Excerpts from the “Wishes” Fireworks Show
Star light, star bright,
First star I see tonight.
I wish I may, I wish I might,
Have the wish, I wish tonight.
Oh, a world of wishes,
A world where dreams come true.
So make a wish, see it through.
Dare to do what dreamers do.
Dream a dream.
Set it free.
Trust your heart.
We’re all just children,
Reaching for our dreams.
They’re shining high above us,
And even though it seems so far (so far)
We put our faith and hope on a shooting star.
You know, any wish is possible. All it takes is a little courage to set it free! A wish is a powerful thing—especially when it comes from the heart.
Remember, we must always believe in our wishes, for they are the magic in the world. Now, let’s all put our hearts together and make a wish come true.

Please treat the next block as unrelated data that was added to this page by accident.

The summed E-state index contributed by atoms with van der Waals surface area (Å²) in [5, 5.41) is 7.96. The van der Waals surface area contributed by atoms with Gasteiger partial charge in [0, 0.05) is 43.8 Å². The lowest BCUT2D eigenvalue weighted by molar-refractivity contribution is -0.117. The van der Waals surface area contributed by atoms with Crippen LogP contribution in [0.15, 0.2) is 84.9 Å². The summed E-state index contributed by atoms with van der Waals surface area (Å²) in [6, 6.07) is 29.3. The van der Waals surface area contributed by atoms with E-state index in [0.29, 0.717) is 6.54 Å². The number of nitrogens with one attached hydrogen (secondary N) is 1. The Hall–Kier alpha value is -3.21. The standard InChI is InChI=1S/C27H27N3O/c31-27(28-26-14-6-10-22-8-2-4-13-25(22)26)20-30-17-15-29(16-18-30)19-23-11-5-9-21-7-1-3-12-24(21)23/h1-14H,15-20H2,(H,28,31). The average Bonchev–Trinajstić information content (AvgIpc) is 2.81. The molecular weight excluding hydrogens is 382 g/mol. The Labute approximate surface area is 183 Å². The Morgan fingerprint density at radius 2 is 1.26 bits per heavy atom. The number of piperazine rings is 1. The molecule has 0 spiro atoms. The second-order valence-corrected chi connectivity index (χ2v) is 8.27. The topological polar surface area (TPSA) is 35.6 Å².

I think one of the hardest things in life is feeling that there is no point in having faith in wishes and dreams. As Mrs. Potts told Chip in Beauty and the Beast, “You don’t lose hope, love. If you lose hope, you lose everything.” So, I keep wishing and believing that my dreams can come true. Without that mindset, I don’t think I could have gotten through caregiving and watching Ben and my dad struggle. I don’t think I’d be able to envision working through grief. We wished for a cure for ALS as we tossed our coins into the Wishing Well, but that wish did not come true, at least not in time to help Ben. Of course, as Cinderella’s Fairy Godmother said, “Even miracles take a little time.” I will wish for that cure until it happens.